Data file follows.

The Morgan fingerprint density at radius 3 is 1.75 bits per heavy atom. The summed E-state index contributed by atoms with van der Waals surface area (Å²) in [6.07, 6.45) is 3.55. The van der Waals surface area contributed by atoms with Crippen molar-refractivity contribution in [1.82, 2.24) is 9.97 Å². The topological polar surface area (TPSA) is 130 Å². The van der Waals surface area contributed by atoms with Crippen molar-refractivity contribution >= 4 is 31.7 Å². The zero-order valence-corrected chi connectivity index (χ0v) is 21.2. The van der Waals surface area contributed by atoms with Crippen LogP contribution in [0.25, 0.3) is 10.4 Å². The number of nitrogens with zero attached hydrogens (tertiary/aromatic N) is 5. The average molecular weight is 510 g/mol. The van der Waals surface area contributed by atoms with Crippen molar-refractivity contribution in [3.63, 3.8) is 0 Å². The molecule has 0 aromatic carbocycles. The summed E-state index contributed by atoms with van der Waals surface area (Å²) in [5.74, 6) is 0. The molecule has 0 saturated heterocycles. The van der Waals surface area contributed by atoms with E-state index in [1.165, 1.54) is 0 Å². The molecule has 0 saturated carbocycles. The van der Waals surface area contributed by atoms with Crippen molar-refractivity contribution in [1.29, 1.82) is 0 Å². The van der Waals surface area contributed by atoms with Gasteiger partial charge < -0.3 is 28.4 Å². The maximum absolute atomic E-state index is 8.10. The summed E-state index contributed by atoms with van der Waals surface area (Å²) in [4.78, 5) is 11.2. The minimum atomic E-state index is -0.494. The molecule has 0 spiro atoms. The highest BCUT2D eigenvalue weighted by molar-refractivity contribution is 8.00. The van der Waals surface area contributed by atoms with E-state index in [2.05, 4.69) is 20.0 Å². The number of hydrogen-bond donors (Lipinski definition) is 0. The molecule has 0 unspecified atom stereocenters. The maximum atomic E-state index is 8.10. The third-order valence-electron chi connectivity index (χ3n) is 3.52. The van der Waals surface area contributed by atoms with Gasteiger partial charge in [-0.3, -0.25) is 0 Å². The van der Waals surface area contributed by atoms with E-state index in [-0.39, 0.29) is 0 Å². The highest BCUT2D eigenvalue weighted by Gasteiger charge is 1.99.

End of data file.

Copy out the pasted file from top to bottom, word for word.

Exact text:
The Morgan fingerprint density at radius 3 is 1.75 bits per heavy atom. The summed E-state index contributed by atoms with van der Waals surface area (Å²) in [6.07, 6.45) is 3.55. The van der Waals surface area contributed by atoms with Crippen molar-refractivity contribution in [1.82, 2.24) is 9.97 Å². The topological polar surface area (TPSA) is 130 Å². The van der Waals surface area contributed by atoms with Crippen molar-refractivity contribution >= 4 is 31.7 Å². The zero-order valence-corrected chi connectivity index (χ0v) is 21.2. The van der Waals surface area contributed by atoms with Crippen LogP contribution in [0.25, 0.3) is 10.4 Å². The number of nitrogens with zero attached hydrogens (tertiary/aromatic N) is 5. The average molecular weight is 510 g/mol. The van der Waals surface area contributed by atoms with Crippen molar-refractivity contribution in [3.63, 3.8) is 0 Å². The molecule has 0 aromatic carbocycles. The summed E-state index contributed by atoms with van der Waals surface area (Å²) in [5.74, 6) is 0. The molecule has 0 saturated heterocycles. The van der Waals surface area contributed by atoms with E-state index in [1.165, 1.54) is 0 Å². The molecule has 0 saturated carbocycles. The van der Waals surface area contributed by atoms with Crippen molar-refractivity contribution in [1.29, 1.82) is 0 Å². The van der Waals surface area contributed by atoms with Gasteiger partial charge < -0.3 is 28.4 Å². The maximum absolute atomic E-state index is 8.10. The summed E-state index contributed by atoms with van der Waals surface area (Å²) in [4.78, 5) is 11.2. The minimum atomic E-state index is -0.494. The molecule has 0 spiro atoms. The highest BCUT2D eigenvalue weighted by molar-refractivity contribution is 8.00. The van der Waals surface area contributed by atoms with E-state index in [2.05, 4.69) is 20.0 Å². The number of hydrogen-bond donors (Lipinski definition) is 0. The molecule has 0 unspecified atom stereocenters. The maximum atomic E-state index is 8.10. The third-order valence-electron chi connectivity index (χ3n) is 3.52. The van der Waals surface area contributed by atoms with Gasteiger partial charge in [-0.3, -0.25) is 0 Å². The van der Waals surface area contributed by atoms with E-state index in [-0.39, 0.29) is 0 Å². The highest BCUT2D eigenvalue weighted by Gasteiger charge is 1.99.